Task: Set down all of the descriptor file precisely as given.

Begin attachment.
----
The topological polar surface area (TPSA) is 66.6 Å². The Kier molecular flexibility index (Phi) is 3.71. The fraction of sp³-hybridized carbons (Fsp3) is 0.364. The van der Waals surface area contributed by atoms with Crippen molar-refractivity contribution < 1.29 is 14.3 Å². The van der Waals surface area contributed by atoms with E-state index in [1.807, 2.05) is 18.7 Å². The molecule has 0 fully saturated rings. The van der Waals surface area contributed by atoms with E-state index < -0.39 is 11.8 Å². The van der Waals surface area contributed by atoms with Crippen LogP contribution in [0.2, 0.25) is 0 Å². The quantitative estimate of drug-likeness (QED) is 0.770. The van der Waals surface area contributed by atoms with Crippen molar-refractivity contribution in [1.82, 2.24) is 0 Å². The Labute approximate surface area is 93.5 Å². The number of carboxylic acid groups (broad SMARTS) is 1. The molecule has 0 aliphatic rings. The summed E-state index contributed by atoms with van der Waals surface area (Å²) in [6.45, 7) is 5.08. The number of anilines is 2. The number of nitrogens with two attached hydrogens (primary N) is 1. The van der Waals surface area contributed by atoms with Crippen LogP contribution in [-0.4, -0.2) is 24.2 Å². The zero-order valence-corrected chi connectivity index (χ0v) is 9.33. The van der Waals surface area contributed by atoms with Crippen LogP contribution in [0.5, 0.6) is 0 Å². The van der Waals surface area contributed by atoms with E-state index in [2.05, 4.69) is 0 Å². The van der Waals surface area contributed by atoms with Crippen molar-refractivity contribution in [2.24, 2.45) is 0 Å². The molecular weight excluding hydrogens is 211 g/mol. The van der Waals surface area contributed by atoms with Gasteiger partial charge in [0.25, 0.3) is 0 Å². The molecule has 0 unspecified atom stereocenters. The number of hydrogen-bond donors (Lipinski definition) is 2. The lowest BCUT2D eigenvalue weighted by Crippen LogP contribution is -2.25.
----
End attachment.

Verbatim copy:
The topological polar surface area (TPSA) is 66.6 Å². The Kier molecular flexibility index (Phi) is 3.71. The fraction of sp³-hybridized carbons (Fsp3) is 0.364. The van der Waals surface area contributed by atoms with Crippen molar-refractivity contribution < 1.29 is 14.3 Å². The van der Waals surface area contributed by atoms with E-state index in [1.807, 2.05) is 18.7 Å². The molecule has 0 fully saturated rings. The van der Waals surface area contributed by atoms with E-state index < -0.39 is 11.8 Å². The van der Waals surface area contributed by atoms with Crippen LogP contribution in [0.2, 0.25) is 0 Å². The quantitative estimate of drug-likeness (QED) is 0.770. The van der Waals surface area contributed by atoms with Crippen molar-refractivity contribution in [1.82, 2.24) is 0 Å². The Labute approximate surface area is 93.5 Å². The number of carboxylic acid groups (broad SMARTS) is 1. The molecule has 0 aliphatic rings. The summed E-state index contributed by atoms with van der Waals surface area (Å²) in [6.45, 7) is 5.08. The number of anilines is 2. The number of nitrogens with two attached hydrogens (primary N) is 1. The van der Waals surface area contributed by atoms with Crippen LogP contribution in [-0.4, -0.2) is 24.2 Å². The zero-order valence-corrected chi connectivity index (χ0v) is 9.33. The van der Waals surface area contributed by atoms with Crippen LogP contribution in [0.5, 0.6) is 0 Å². The van der Waals surface area contributed by atoms with E-state index in [2.05, 4.69) is 0 Å². The van der Waals surface area contributed by atoms with Crippen molar-refractivity contribution in [2.24, 2.45) is 0 Å². The molecular weight excluding hydrogens is 211 g/mol. The van der Waals surface area contributed by atoms with Gasteiger partial charge in [0.25, 0.3) is 0 Å². The molecule has 0 unspecified atom stereocenters. The number of hydrogen-bond donors (Lipinski definition) is 2. The lowest BCUT2D eigenvalue weighted by Crippen LogP contribution is -2.25.